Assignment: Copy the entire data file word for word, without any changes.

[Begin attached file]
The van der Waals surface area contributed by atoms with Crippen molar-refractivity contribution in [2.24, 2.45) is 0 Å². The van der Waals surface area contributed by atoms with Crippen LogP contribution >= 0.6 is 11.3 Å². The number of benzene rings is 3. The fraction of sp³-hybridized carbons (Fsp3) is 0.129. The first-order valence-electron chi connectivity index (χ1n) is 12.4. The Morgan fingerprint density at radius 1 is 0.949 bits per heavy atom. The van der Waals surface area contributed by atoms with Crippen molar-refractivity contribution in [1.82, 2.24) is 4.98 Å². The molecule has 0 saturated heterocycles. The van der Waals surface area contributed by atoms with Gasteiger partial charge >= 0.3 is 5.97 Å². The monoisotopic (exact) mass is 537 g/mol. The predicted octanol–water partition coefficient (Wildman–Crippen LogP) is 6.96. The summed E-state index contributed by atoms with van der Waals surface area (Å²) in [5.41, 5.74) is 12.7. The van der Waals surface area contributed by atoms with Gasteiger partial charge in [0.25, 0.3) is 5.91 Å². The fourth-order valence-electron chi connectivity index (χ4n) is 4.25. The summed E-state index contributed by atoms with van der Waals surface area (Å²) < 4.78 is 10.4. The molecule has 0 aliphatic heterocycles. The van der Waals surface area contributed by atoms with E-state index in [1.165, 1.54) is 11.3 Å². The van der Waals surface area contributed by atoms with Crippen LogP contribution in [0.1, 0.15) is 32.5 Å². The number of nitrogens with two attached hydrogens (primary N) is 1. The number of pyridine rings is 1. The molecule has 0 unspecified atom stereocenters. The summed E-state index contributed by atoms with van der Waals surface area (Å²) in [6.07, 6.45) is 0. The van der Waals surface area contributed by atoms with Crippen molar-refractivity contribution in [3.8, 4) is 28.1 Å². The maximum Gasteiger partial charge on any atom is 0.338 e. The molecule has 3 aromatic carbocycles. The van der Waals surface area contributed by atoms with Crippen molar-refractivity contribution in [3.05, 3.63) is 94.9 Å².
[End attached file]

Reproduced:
The van der Waals surface area contributed by atoms with Crippen molar-refractivity contribution in [2.24, 2.45) is 0 Å². The van der Waals surface area contributed by atoms with Crippen LogP contribution >= 0.6 is 11.3 Å². The number of benzene rings is 3. The fraction of sp³-hybridized carbons (Fsp3) is 0.129. The first-order valence-electron chi connectivity index (χ1n) is 12.4. The Morgan fingerprint density at radius 1 is 0.949 bits per heavy atom. The van der Waals surface area contributed by atoms with Crippen molar-refractivity contribution in [1.82, 2.24) is 4.98 Å². The molecule has 0 saturated heterocycles. The van der Waals surface area contributed by atoms with Gasteiger partial charge >= 0.3 is 5.97 Å². The monoisotopic (exact) mass is 537 g/mol. The predicted octanol–water partition coefficient (Wildman–Crippen LogP) is 6.96. The summed E-state index contributed by atoms with van der Waals surface area (Å²) in [5.41, 5.74) is 12.7. The van der Waals surface area contributed by atoms with Gasteiger partial charge in [0.25, 0.3) is 5.91 Å². The fourth-order valence-electron chi connectivity index (χ4n) is 4.25. The summed E-state index contributed by atoms with van der Waals surface area (Å²) < 4.78 is 10.4. The molecule has 0 aliphatic heterocycles. The van der Waals surface area contributed by atoms with E-state index in [1.165, 1.54) is 11.3 Å². The van der Waals surface area contributed by atoms with Crippen LogP contribution in [0.1, 0.15) is 32.5 Å². The number of nitrogens with two attached hydrogens (primary N) is 1. The number of pyridine rings is 1. The molecule has 0 unspecified atom stereocenters. The summed E-state index contributed by atoms with van der Waals surface area (Å²) in [6.07, 6.45) is 0. The van der Waals surface area contributed by atoms with Crippen molar-refractivity contribution in [3.8, 4) is 28.1 Å². The maximum Gasteiger partial charge on any atom is 0.338 e. The molecule has 3 aromatic carbocycles. The van der Waals surface area contributed by atoms with Crippen molar-refractivity contribution in [3.05, 3.63) is 94.9 Å².